11.15.2012
By Terry Flanagan

Canadian Dealers Face Pre-Trade Risk Mandate

Canadian securities dealers are under pressure to implement pre-trade risk checks as a regulatory deadline approaches.

The regulatory framework, called National Instrument 23-103, will require market participants who enter orders electronically to maintain policies, procedures and controls to manage the risks associated with electronic trading.

NI 23-103, which is to go into effect on March 1, 2013, imposes requirements on marketplaces for availability of order and trade information, marketplace controls relating to electronic trading, marketplace thresholds and erroneous trades.

“Every dealer will be required to have pre-trade risk filters that meet new criteria for risk management,” said Sean Debotte, director of business development at Omega ATS, a Canadian alternative trading venue. “That filtering will need to happen instantaneously, in other words, without impacting latency.”

Omega ATS, in collaboration with its technology provider Orbixa Technologies, has launched a pre-trade risk system for Canadian marketplace participants.

The system combines the Orbixa Dill risk-monitoring software with the Omega ATS platform to provide a turnkey system that’s compatible with most order management systems and automated trading engines.

Automated trading strategies introduce a level of complexity and sophistication which has the potential to increase systematic risks, which has led to NI 23-103 and its U.S. counterpart, SEC rule 15c3-5, known as the market access rule.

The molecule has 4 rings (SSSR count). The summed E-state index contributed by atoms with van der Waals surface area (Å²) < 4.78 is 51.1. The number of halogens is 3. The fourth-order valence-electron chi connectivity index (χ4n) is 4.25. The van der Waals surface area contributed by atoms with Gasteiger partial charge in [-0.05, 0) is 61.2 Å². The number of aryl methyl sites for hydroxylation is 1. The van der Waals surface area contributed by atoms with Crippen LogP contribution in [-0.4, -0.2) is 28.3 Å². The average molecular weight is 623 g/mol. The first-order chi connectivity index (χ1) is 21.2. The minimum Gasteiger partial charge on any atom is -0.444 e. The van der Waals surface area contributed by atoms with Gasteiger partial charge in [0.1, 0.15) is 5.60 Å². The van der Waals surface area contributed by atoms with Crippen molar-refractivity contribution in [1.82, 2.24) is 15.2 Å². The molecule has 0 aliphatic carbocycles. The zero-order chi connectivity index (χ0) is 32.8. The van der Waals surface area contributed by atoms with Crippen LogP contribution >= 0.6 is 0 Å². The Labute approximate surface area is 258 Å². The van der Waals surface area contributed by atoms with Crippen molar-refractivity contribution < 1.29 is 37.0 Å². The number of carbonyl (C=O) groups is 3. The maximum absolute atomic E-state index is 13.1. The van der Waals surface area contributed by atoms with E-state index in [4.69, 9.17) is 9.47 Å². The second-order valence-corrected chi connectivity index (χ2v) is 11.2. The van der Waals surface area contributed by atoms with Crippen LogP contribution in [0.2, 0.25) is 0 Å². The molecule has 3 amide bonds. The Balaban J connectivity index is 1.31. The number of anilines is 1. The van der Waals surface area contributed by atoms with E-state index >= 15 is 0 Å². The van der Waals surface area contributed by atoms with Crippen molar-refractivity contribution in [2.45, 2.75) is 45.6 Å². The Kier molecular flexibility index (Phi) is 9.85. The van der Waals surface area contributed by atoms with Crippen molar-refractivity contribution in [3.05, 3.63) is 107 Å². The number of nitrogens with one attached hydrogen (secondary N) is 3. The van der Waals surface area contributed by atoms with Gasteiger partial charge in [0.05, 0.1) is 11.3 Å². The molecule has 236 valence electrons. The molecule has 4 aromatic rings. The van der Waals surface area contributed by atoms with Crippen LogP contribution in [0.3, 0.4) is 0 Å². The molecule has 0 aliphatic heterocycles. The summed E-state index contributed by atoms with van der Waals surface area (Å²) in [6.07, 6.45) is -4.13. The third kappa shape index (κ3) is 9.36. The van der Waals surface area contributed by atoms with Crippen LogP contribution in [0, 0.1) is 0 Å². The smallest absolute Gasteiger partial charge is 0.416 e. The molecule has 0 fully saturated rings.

TMX Group, Canada’s top exchange operator, earlier this year launched a service intended to control risks associated with automated trading, in part in response to new regulations that go into effect next year.

The service, called TMX Pre-Trade Risk Management Solution, provides provide clients with connectivity and technology needed for high performance pre-trade risk-filtered access to all Canadian equity marketplaces.

The TMX fully-managed hosted service, which is deployed across the Toronto Stock Exchange, TSX Venture Exchange and TMX Select, uses risk management technology supplied by Mantara, whose core brand, Expressway, is used by major banks and institutions to detect and eliminate faulty trades.

While most buy-side firms will expect the sell side to pick up the tab for compliance with market access and to provide auditable proof of compliance, the costs of compliance will be felt across the board.

“At this point, everyone recognizes that compliance requirements aren’t going to get less onerous in the future,” said Jay Hinton, global product manager at Mantara, a technology provider. “Shops that can afford to bring compliance in house cheaper than outsourcing it, will.”

Orbixa Dill performs the required risk checks needed to comply with NI 23-103. It can be deployed between any Omega subscriber’s order management system and that subscriber’s Omega connection. “Our solution is co-located with Omega as
well as other Canadian marketplaces,” said Debotte at Omega ATS. “It’s completely destination-agnostic, and we have every major dealer connected.”

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